All of Maggie Stiefvater’s life decisions have been based around her inability to be gainfully employed. Talking to yourself, staring into space, and coming to work in your pajamas are frowned upon when you’re a waitress, calligraphy instructor, or technical editor (all of which she’s tried), but are highly prized traits in novelists and artists. She’s made her living as one or the other since she was 22. She now lives an eccentric life in the middle of nowhere, Virginia with her charmingly straight-laced husband, two kids, two neurotic dogs, and a 1973 Camaro named Loki.
KARIN: You have two different series published right now. LAMENT which deals with faeries and SHIVER which is about werewolves. Not only are these two series about very different subjects, but they are geared to different age levels. Which do you find more enjoyable? Faeries or werewolves? Tame or edgy?
MAGGIE: They both sort of scratch different itches. When I was writing LAMENT, I constantly felt the tug to write older and edgier, and while I was writing SHIVER, I constantly felt the loss of the magic and folklore that runs through the veins of the LAMENT series. Also, LAMENT is . . . well, it has funny bits. I miss funny bits. But, again, SHIVER has emo bits. I miss emo bits too. I guess it’s a good thing that my schedule at the moment goes like so: write a SHIVER book. write a LAMENT book. write a SHIVER book. write a LAMENT book.
The way I see it, both books are, at their cores, talking about different things. Faeries are nostalgic literary devices that pull up lost connections with nature and a loss of innocence and magic. Werewolves ask questions like who makes you who you are? and get to play the part of metaphors for loss of personal identity, something I see happening all the time in our homogenized world.
So I guess I didn’t answer the question, did I? I think the answer is that I enjoy both of them for different reasons, and with my planned novels in the future I can see how some will follow the LAMENT mold and some will follow the SHIVER one.
KARIN: After reading the biography posted on your website, It makes sense that you would make music a huge part of LAMENT. It states that you play the Celtic harp, piano, and bagpipes. (I love the bagpipes by the way – my high school mascot was a Highlander so we had bagpipes at our football games) Do you play any other instruments that aren’t listed in your bio? When did you start taking music lessons? Do you still play regularly?
MAGGIE: Music plays a huge role in my life. In college I was actually a music composition major for half a semester (long story, don’t ask) because I really wanted to write movie soundtracks. Music is definitely another way to describe a story — I remember watching Braveheart and looking around at my fellow viewers and then thinking “no one would be crying while watching this movie if it wasn’t for the soundtrack.” I was struck with a deep and persistent desire to toy with people’s emotions after that.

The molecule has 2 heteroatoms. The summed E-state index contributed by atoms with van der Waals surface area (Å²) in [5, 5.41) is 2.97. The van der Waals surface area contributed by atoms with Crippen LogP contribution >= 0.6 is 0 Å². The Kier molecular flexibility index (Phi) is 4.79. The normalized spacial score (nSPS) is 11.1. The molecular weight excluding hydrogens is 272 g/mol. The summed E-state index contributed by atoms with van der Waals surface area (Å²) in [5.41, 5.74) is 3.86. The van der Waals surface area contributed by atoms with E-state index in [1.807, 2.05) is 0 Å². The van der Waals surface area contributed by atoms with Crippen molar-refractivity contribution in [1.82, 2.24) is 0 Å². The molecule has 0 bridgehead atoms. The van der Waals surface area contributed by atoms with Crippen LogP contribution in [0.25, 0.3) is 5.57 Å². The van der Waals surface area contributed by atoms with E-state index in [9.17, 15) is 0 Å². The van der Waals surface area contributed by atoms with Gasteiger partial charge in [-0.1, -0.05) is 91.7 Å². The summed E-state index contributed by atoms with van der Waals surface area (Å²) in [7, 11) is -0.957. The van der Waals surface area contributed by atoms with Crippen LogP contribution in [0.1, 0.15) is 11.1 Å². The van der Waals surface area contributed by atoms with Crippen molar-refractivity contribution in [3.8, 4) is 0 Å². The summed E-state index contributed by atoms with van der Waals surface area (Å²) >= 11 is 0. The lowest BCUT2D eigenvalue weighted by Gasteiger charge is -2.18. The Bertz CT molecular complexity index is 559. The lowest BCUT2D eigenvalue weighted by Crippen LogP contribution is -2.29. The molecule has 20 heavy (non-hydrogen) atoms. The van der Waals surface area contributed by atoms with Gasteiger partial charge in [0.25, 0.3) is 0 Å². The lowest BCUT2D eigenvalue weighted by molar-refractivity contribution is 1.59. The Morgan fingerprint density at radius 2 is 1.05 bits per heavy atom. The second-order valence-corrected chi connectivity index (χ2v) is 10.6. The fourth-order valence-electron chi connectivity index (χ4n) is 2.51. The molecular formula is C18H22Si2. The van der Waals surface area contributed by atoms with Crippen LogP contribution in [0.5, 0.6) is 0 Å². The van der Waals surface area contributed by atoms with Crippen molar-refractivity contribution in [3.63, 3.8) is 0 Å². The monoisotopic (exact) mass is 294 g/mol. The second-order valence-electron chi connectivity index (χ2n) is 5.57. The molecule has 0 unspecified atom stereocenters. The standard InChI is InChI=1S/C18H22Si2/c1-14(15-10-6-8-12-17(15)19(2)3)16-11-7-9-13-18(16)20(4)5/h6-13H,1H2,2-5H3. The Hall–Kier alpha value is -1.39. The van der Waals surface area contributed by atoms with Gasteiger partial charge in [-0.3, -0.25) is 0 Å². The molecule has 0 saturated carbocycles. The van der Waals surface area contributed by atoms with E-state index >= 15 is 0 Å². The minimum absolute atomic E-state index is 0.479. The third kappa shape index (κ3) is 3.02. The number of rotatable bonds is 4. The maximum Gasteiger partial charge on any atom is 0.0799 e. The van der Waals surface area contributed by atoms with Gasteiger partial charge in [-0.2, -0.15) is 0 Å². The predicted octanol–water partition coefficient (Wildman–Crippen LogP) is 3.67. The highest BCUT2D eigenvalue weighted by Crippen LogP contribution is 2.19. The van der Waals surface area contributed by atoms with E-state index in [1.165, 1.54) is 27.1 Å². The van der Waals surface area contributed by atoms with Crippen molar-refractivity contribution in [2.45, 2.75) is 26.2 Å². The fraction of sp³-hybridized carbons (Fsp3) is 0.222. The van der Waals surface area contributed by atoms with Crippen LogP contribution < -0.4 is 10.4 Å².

I can’t remember what I have listed in my bio. I play the piano, bagpipes, bodhran (a type of Irish drum), the tin whistle, the guitar, and the harp. Some better than others. Since getting hit by a drunk driver, I can’t play the pipes like I used to, but they used to be my best instrument. My mom started me on the piano when I was a teeny ankle-biter, then I started the pipes when I was fifteen or sixteen. Man, I miss them.
I still play music pretty regularly, and I compose tunes for all of my books, too. I just got out of the recording studio for SHIVER and BALLAD’s pieces — I did a book trailer for SHIVER (it’s getting released in July) and one of the tracks is featured in that. It’s nice. It fills the music-composition-hole I have had since I got out of college.
KARIN: How do you prefer to write? Alone or with people around? With music or in silence? In an office or in a more relaxed location?
MAGGIE: Oh, definitely alone, and always with music playing. I am very easily distracted (ooh, I should make sweet tea! I should do laundry! I should google myself!)(actually, you don’t want to know how long it took me to do this interview) and music helps ground me. Before I even start writing a new novel, I create a long playlist that fits the theme of the book. When that music is playing, I am instantly whisked away to that world. It’s amusing to go back months later and play the playlists again, because it’s like I never left.
KARIN: You recently returned from a writer’s retreat with the Gothic Girls. What did you get accomplished while you were there? Did you work on an individual project or did you all work together on a collaborative project? Do you plan to make the Gothic Girls writer’s retreat a regular thing?
MAGGIE: I don’t have enough adjectives for how amazing the retreat was. In terms of actual word count, I didn’t accomplish much. But as far as actual brainstorming on plots and discussing industry stuff and getting completely invigorated and wound up to write more — absolutely wonderful. We were relatively unstructured, breaking off into smaller groups when we talked about our individual projects, but we always came back together for dinner and picked a topic to go round the table and talk about. We also never slept. I’m not sure how we managed this, but I don’t think I went to bed before 3 a.m. any of the nights we were there. I didn’t remember that humans needed sleep until I got back home. Definitely can’t wait to do it again.